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Title: Attitudes towards the stress created by ever increasing traffic in the Maltese Islands
Authors: Catania, Gottfried
Azzopardi, Andrew
Keywords: Traffic congestion -- Malta
Stress (Psychology)
Well-being -- Malta
Quality of life -- Malta
Issue Date: 2024
Publisher: Global Journal of Humanities and Social Sciences
Citation: Catania, G., & Azzopardi, A. (2024). Attitudes towards the stress created by ever increasing traffic in the Maltese Islands. Global Journal of Humanities and Social Sciences, 3(3), 29-37.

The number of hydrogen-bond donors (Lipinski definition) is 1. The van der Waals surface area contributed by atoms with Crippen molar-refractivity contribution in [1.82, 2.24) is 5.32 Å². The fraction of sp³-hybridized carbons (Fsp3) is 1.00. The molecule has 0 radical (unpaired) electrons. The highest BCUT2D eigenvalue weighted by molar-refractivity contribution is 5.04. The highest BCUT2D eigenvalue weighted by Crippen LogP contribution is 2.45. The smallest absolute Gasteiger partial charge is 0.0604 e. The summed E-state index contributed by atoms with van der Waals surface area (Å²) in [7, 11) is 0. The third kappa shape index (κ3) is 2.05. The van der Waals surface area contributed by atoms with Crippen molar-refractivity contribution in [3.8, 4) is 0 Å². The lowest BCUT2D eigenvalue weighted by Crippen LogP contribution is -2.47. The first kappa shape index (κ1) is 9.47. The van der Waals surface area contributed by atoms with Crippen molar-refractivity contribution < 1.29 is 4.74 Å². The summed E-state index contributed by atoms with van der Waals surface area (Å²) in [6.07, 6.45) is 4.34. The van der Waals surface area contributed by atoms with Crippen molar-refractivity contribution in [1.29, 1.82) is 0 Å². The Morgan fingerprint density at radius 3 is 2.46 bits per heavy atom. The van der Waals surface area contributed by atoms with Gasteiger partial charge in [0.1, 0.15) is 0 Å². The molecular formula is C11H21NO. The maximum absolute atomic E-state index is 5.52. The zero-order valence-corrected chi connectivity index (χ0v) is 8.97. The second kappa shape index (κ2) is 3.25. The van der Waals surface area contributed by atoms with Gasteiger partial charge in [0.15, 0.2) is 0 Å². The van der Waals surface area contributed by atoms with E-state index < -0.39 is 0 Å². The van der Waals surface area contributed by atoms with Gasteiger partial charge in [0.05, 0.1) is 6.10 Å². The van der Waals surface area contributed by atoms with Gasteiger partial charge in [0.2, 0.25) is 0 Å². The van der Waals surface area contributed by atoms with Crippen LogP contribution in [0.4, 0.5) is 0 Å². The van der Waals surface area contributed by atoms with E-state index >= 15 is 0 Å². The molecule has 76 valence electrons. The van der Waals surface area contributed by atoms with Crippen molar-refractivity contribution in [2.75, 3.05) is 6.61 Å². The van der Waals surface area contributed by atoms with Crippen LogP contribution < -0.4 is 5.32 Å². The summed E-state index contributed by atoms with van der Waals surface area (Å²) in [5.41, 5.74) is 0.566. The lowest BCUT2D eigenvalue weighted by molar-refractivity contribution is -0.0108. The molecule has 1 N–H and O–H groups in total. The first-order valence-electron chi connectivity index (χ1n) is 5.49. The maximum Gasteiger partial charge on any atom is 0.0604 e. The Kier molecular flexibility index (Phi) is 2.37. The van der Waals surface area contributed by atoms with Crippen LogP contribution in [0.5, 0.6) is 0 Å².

Abstract: The relatively large and rapid increase in population in the Maltese Islands over the past decade has placed significant strain on the infrastructure of the country. These factors, together with the fact that issues with the public transport system have never been completely sorted, has led to an over-reliance on private cars as the main means of transport in most cases. Increased transport has been shown to increase stress and aggressive behaviour in drivers, amongst other possible negative consequences, leading to a negative effect on personal wellbeing. In order to assess the perceptions of the Maltese about the stress created by traffic, a cross-sectional study was conducted by means of telephone interviews with a stratified sample of 400 Maltese participants. A purposely designed questionnaire with twelve items scored on a seven-point Likert scale was used for this purpose. While more than four fifths of participants stated that they owned at least one car, and most agreed that traffic increases stress, both in the short and long term, less than one third of participants strongly agreed to preferring to use public transport rather than their private vehicle, even if public transport were more reliable. Females showed more anxiety than males with reference to the traffic situation and 18–29-year-olds showed the lowest level of agreement overall with the statements in the survey – a surprising result given this age group’s awareness of the negative effects of climate change on wellbeing.
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